Gaslighting: The Shocking Reason Why People Decide To Stay In Abusive Relationships
What comes to mind when you hear the words "abusive relationship"?
You might picture some Lifetime Original about physical violence but in reality, most abuse that happens in relationships isn't physical abuse.
It's actually a type of mental abuse.
Mental abuse isn't necessary more destructive than physical abuse, but it can be just as damaging to a person's psyche is any other kind of abuse.
Mental, or emotional abuse, is often hard to spot.
Knowing when to leave someone who's physically abusive can be clear as day.
But knowing when to leave an emotional abuser is often quite a bit more subtle.
An emotional abuser will engage in what is known as "gaslighting."
Gaslighting is when an abusive person manipulates you into believing in a reality that simply does not exist.
There are a variety of ways that an abuser will do this to you. Knowing the signs is important, whether or not you're currently in an abusive relationship.
Gaslighting comes in a lot of different forms and can be devastating in friendships, in the workplace - even online.
It's important to know the signs of gaslighting.
Be sure to share this with people you love so they can know how to avoid it too.
Let's kick the gaslighters out of our lives for good!
It is almost impossible to know when you’re being gaslighted.
This is one of the greatest challenges with breaking free from this kind of abusive relationship.
Whether you're a man or a woman, it is a serious challenge to know whether or not you're falling prey to this type of abuse.
This is what makes gaslighting such a dangerous type of abuse.
You start questioning your own memory and knowledge of the world around you, if reality as it is.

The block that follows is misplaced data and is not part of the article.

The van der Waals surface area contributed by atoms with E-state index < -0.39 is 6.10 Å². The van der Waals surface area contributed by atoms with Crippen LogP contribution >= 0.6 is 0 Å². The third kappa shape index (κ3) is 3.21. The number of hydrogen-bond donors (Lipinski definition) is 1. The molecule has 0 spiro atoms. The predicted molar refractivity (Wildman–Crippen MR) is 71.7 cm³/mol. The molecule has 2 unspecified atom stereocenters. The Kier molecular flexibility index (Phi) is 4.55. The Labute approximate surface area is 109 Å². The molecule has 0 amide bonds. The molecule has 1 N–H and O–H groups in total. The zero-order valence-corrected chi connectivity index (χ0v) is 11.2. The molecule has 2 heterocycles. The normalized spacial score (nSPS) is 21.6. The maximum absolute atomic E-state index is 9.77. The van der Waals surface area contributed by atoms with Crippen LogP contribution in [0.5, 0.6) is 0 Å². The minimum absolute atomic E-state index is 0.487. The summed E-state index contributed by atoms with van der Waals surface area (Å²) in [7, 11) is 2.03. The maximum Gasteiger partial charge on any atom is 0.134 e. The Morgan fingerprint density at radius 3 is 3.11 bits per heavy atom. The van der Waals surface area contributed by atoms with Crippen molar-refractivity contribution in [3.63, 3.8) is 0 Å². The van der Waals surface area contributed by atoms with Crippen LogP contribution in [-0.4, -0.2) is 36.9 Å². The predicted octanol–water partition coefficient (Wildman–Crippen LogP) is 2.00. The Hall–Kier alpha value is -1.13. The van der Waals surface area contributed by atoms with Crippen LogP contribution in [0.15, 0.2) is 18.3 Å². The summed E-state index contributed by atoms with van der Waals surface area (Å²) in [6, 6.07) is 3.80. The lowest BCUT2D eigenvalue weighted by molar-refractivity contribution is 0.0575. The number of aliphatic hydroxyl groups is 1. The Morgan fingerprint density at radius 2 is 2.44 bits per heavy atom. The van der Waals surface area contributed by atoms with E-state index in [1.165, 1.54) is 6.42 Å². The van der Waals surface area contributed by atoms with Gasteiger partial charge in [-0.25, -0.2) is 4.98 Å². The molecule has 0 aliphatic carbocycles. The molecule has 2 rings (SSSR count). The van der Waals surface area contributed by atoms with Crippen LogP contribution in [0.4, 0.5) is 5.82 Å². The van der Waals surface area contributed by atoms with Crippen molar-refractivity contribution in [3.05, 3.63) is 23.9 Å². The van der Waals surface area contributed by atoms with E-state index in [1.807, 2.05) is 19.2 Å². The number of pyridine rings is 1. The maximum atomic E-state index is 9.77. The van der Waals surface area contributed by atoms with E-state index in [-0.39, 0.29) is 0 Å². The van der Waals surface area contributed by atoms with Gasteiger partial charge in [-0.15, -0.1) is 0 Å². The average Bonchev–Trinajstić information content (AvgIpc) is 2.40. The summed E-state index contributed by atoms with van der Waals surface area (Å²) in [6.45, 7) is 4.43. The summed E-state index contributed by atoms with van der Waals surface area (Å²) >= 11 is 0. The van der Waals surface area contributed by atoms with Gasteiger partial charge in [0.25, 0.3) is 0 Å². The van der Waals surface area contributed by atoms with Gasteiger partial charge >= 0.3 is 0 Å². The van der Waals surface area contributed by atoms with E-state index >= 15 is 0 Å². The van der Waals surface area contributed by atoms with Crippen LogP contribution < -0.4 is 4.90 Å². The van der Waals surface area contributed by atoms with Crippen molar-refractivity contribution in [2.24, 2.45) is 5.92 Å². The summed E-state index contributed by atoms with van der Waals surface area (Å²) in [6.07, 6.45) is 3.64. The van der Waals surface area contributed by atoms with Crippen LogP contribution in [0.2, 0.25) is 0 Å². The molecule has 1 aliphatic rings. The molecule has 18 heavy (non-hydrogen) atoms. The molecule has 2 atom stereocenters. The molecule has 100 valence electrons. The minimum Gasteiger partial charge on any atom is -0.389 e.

Things that aren't your fault you suddenly start believing are.
You start believing everything your abuser tells you.
It is the ultimate method of control and it's pretty much impossible to break out of it.
Truly a terrifying method of control. It slowly destroys your self esteem.
Any time you stand up for yourself, your abuser tells you that you're just overthinking it or overreacting to nothing.
If others in your life try to help you see clearly, who will you believe?
This is what makes gaslighting so hard to spot.
Love makes you stupid. See past it.
It's probably not a popular opinion, but it's true. Love makes you stupid.
It makes you put up with things, with behaviors, you never normally would.
Abuses and neglect that you would reject in family and friends becomes acceptable when you're in love.
But you need to be able to see past it, to remove yourself from it.
When you can start to see critically the world in which you live and honor the true emotions you're experiencing, abusers, gaslighters, are easier to spot.
The path ahead isn't always a clear one but it is present if you're willing to do what you need to do in order to see it, sometimes clear it, and follow it.
Gaslighters want to blind you with love. It's why they're often hot and cold.
Mean to you sometimes, great to you other times.
They want you to remember the good times so they can continue doing the sick work that they do.
See the cyclical patterns of abuse.
When you've managed to move past some more base emotions you have about your abusive partner, you'll start to notice patterns in their abuse.
When your abusive partner sees that you've wised up and plan to leave, they'll take up as they used to, being loving and kind and caring.
They try to lure you back into giving a relationship another chance. I mean, you love them, right?
You want to give them chances to be better.
And once again, it's easy to fall back into patterns of allowing yourself to be gaslighted.
But stand strong.
See the patterns of abuse as they happen.
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